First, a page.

It’s not uncommon for employers to offer generous incentives to every employee who fills out a health risk assessment. But new research suggest there’s a much better way to use incentive money to spark participation in this area.
Instead of simply giving each and every staffer who fills out an HRA the same monetary reward, what would happen if you enrolled them in a lottery in which only a few winners split all the incentive cash?
That question was answered by Wharton health care management professor Kevin Volpp, who along with three co-authors conducted a study on health risk assessments and incentives. Their findings were published recently in the American Journal of Health Promotion.
According to Volpp, the study was looking “to get higher rates of completion for the same amount of money.”
Greater risk, larger incentive
The study consisted of 1,299 eligible employees in the 14 offices of an anonymous company. In 2007, the company’s participation rate was just 27%. So, in 2008, the firm offered a $25 cash reward to all employees who filled out the health risk assessment questionnaire. Result: Participation rates climbed to 49%.
The following year, a lottery was added to the mix to see if it would bolster participation even further.
Here’s how it worked: Workers who were selected to participate in the lottery were put into teams of four to eight. Then, these individuals were told that anyone on their team who completed the health risk assessment before the lottery drawing would receive a prize of $100 if their team was selected. However, if the team got 80% or more of its workers to fill out the health risk assessment, they’d all get $125 if they won the lottery.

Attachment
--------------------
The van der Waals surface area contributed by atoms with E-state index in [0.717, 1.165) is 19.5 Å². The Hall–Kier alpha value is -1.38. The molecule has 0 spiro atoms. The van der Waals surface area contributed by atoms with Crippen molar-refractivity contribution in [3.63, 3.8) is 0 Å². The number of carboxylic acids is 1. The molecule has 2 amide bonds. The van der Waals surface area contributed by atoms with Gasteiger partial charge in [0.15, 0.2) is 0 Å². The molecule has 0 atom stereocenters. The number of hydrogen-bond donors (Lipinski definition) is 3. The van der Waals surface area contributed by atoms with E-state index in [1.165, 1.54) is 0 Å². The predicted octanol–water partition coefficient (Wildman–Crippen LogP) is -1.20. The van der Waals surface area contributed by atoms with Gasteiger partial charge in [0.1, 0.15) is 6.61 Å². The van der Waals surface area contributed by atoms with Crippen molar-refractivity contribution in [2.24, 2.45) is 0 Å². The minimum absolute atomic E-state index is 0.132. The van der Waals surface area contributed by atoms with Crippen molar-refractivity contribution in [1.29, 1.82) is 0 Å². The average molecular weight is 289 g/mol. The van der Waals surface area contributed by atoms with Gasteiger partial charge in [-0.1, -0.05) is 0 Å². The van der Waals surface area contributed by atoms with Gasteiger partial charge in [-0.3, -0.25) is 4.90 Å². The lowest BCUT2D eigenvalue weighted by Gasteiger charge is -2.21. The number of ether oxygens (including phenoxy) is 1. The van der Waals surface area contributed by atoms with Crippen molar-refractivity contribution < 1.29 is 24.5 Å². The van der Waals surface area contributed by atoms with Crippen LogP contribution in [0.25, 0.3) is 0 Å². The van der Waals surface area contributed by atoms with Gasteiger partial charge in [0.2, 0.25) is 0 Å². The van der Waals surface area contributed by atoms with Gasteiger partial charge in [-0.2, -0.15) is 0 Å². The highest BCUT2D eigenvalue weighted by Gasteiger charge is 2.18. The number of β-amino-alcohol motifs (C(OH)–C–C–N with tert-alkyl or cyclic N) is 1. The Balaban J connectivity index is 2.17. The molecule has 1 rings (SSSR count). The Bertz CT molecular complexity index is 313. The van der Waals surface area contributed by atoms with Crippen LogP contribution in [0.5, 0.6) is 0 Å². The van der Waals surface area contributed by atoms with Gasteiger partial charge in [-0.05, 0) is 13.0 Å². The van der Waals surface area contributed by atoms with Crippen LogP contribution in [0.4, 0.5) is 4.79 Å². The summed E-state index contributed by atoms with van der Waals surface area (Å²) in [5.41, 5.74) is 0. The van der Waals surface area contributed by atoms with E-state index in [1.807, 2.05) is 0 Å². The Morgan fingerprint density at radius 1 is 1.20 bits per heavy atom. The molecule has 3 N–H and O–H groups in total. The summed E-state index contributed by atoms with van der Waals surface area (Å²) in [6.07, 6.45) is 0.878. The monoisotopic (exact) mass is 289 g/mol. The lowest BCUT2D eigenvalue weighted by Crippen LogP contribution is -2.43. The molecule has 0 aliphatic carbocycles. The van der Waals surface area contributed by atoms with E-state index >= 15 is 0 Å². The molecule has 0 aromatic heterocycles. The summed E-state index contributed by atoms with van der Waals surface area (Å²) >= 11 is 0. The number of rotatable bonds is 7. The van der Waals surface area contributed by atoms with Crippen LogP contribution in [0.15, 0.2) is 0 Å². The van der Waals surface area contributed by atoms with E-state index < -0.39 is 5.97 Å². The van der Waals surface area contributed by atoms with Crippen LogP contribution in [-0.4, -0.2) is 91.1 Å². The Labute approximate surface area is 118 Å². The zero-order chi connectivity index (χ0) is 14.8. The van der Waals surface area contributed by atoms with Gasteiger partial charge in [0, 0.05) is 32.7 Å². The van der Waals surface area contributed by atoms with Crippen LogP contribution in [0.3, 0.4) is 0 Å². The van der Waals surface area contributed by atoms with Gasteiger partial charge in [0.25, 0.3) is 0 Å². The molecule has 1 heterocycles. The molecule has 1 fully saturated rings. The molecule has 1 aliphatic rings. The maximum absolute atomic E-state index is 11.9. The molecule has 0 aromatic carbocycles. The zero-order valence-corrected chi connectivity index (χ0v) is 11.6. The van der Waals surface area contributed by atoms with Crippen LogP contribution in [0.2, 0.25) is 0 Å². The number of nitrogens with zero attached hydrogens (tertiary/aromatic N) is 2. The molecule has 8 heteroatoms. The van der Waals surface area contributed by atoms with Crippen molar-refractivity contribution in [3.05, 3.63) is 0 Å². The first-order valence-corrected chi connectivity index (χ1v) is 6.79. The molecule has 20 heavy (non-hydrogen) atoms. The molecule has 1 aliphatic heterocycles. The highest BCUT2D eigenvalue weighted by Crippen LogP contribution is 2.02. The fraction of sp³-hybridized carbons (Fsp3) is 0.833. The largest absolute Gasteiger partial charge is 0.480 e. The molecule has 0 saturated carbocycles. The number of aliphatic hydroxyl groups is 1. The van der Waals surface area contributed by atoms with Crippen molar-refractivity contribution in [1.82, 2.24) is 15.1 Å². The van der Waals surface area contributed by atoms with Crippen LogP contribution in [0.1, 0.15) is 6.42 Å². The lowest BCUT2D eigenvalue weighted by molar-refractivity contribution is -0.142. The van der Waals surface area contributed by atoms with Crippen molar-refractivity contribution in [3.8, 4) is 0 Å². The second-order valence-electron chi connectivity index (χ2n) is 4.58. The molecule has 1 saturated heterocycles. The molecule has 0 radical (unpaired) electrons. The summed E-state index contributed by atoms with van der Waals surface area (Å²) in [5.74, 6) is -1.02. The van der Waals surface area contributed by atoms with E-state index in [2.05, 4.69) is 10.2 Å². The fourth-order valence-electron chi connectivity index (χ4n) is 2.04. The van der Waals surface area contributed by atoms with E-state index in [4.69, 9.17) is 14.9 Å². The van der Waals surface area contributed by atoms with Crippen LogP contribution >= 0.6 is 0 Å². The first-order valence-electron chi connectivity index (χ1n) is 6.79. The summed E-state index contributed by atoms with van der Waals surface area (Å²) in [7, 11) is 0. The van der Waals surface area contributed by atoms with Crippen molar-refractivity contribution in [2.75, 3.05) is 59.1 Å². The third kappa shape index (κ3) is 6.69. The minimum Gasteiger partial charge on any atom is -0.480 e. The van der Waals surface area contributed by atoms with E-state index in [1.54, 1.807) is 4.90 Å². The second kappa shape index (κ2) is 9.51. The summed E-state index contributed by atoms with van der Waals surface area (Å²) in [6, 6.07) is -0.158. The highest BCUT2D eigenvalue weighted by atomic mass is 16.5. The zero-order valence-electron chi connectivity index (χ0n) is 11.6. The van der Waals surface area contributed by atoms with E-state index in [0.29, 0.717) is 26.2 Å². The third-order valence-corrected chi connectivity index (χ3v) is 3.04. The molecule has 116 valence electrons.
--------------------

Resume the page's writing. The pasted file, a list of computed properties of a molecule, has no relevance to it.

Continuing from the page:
For comparison purposes, the study included two other groups as well. The first group was only promised the original $25 cash reward for completing the health risk assessment; the other was eligible for the cash incentive, as well as a grocery gift certificate.
Both of those groups also received an email explaining the assessment process, as well as the rewards they stood to gain for completing it in a timely manner. Then, they received weekly email reminders for the next four weeks.
A 20% higher participation rate
By far, the lottery incentive garnered the greatest participation from employees. Sixty-four percent of the employees in the lottery group completed the HRA questionnaire, compared to the 44% of those in the group that received the cash andgrocery incentive and 40% of the employees in just the cash reward group.
So why was the lottery incentive model so effective? In a large part because of the human emotion of regret, says Volpp. “When people become aware of the fact that they could easily win a fairly substantial reward, they anticipate that if they don’t win that reward, they are going to be disappointed in themselves for not having done what they needed to do,” says Volpp.